"ListContentChangeRecorderAttribute could not find field {0}.{1}", 

    // Determine whether the type that defines the field implements the requested interface. 
    if (!AttributeHelper.ImplementsInterface(((FieldInfo)matchingFields[0]).FieldType, typeof(IList))) 
        throw new NotSupportedException(string.Format( 
            "{0}.{1} does not implement IList.", 

    return base.CompileTimeValidate(method); 

This code, from the custom attributes controlling undo/redo functionality in Jasema v2 (coming soon), runs a few checks on the arguments provided for the attribute at construction: first, it makes sure that the field name argument is not empty, and that the field specified there is an actual existing field in the class which declares the method decorated with this attribute. Finally, using some helper code, it makes sure that the field implements IList, a requirement imposed on it by the logic of the aspect. This sort of checking would take some performance away from the application if it was to run repeatedly, but in this way, it only ever needs to run once – since attribute arguments must be constants, you can safely assume they won’t change after compilation.

Note that although CompileTimeValidate returns a bool type, I’m throwing an exception rather than returning false if the check decides there is something wrong. This is a matter of personal preference. The default behaviour for the weaver appears to be a silent failure; that is, if an aspect fails its validation check by returning false, it is simply omitted. Since I used aspects for a specific reason, I’d much rather have them ring all sorts of bells and raise all sorts of alarms if something is wrong, rather than failing silently and leaving you to scratch your head wondering why your masterfully crafted, world conquering AOP application is not doing what you thought it was supposed to do.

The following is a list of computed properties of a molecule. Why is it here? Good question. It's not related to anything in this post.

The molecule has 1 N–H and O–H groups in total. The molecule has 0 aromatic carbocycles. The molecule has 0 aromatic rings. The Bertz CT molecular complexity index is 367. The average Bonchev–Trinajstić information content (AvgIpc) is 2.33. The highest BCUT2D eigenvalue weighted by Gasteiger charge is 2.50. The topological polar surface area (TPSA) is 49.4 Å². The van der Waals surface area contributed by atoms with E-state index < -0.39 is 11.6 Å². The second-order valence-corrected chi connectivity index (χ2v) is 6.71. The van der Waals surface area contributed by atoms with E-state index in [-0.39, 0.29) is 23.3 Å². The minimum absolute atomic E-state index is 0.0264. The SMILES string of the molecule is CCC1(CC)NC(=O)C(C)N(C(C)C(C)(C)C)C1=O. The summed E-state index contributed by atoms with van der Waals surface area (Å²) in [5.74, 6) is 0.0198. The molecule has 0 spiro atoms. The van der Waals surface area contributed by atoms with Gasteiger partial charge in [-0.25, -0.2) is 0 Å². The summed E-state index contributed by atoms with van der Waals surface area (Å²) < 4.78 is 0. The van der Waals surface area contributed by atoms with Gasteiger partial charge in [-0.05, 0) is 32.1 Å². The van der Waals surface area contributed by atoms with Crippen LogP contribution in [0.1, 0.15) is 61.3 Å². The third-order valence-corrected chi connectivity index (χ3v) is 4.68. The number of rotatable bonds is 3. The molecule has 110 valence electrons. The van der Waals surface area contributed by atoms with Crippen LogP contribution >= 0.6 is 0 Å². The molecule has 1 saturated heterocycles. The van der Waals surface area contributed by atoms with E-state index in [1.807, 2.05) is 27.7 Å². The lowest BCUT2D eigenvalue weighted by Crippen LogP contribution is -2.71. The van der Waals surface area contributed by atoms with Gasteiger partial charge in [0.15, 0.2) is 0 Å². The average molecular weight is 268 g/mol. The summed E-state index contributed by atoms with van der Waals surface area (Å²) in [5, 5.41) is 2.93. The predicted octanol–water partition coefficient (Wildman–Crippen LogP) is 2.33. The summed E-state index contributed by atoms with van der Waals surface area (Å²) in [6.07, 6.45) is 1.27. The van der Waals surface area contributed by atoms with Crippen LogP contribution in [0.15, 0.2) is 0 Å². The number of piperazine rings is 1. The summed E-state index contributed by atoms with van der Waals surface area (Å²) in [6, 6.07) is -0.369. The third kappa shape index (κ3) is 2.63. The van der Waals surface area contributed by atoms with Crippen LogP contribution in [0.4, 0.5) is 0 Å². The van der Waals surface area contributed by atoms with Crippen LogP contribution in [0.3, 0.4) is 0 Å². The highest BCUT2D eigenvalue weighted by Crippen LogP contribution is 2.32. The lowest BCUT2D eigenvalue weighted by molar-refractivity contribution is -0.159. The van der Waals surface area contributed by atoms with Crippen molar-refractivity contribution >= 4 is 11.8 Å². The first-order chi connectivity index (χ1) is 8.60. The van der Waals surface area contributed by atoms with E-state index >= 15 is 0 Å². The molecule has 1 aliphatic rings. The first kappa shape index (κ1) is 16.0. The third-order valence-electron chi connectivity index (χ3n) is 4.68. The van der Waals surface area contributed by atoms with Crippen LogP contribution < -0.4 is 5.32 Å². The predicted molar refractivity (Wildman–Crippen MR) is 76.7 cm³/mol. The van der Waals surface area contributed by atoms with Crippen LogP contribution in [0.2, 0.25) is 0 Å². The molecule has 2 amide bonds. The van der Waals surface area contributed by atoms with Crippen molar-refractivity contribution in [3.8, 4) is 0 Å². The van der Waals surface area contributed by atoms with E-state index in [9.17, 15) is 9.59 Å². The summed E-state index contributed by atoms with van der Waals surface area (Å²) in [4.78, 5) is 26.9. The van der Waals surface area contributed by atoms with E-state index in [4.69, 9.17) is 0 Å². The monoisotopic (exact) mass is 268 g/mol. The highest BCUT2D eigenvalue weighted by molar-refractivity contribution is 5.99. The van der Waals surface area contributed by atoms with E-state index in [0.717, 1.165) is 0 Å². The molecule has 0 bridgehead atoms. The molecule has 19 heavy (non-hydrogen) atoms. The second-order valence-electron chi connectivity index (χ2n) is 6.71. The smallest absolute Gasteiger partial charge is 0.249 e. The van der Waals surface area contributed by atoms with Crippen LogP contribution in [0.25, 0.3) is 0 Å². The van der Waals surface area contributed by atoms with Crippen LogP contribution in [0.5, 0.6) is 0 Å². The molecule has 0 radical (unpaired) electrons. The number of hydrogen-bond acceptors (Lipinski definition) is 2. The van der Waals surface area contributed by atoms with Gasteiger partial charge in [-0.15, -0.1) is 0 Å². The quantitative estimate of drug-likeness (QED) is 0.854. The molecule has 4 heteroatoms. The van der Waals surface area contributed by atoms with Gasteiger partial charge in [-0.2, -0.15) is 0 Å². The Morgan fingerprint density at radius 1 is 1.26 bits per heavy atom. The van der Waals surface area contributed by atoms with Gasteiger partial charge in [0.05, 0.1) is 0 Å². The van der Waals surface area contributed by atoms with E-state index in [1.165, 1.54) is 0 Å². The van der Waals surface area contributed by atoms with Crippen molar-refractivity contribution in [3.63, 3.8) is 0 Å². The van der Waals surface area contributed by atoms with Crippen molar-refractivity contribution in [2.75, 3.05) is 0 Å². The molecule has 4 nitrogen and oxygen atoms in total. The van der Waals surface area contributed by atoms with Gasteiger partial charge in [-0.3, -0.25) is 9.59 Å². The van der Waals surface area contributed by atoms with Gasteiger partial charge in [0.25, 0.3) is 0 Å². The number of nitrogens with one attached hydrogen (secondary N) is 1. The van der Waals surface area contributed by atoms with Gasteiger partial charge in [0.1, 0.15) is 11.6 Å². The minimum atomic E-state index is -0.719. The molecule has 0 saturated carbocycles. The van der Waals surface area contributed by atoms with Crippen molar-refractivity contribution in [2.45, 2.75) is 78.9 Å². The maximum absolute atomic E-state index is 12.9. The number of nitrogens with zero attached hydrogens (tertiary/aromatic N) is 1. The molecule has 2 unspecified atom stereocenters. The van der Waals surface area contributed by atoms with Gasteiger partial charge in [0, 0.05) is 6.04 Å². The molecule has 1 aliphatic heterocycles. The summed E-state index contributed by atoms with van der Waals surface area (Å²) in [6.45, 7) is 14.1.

Mind you, the silent failure behaviour was probably introduced to allow the use of PostSharp‘s multicast aspect functionality (like applying an aspect to all methods in an assembly starting with an “F”). This would have been rather unwieldy if it broke the build every time it encountered a situation it didn’t quite support.

So in my case here, for example, I can’t multicast this aspect, but that’s perfectly ok by me because I only intend to use it explicitly. If you think you need to have an attribute capable of multicasting safely, then simply have it return false on failure. You may also be able to get the best of both worlds by making sure that all the classes that can support your attribute have a similar name pattern, but personally that’s where I start going glassy eyed and start drifting off into massively-overlong-classname induced nightmares.


No comments yet

Leave a Reply

Fill in your details below or click an icon to log in: Logo

You are commenting using your account. Log Out / Change )

Twitter picture

You are commenting using your Twitter account. Log Out / Change )

Facebook photo

You are commenting using your Facebook account. Log Out / Change )

Google+ photo

You are commenting using your Google+ account. Log Out / Change )

Connecting to %s

%d bloggers like this: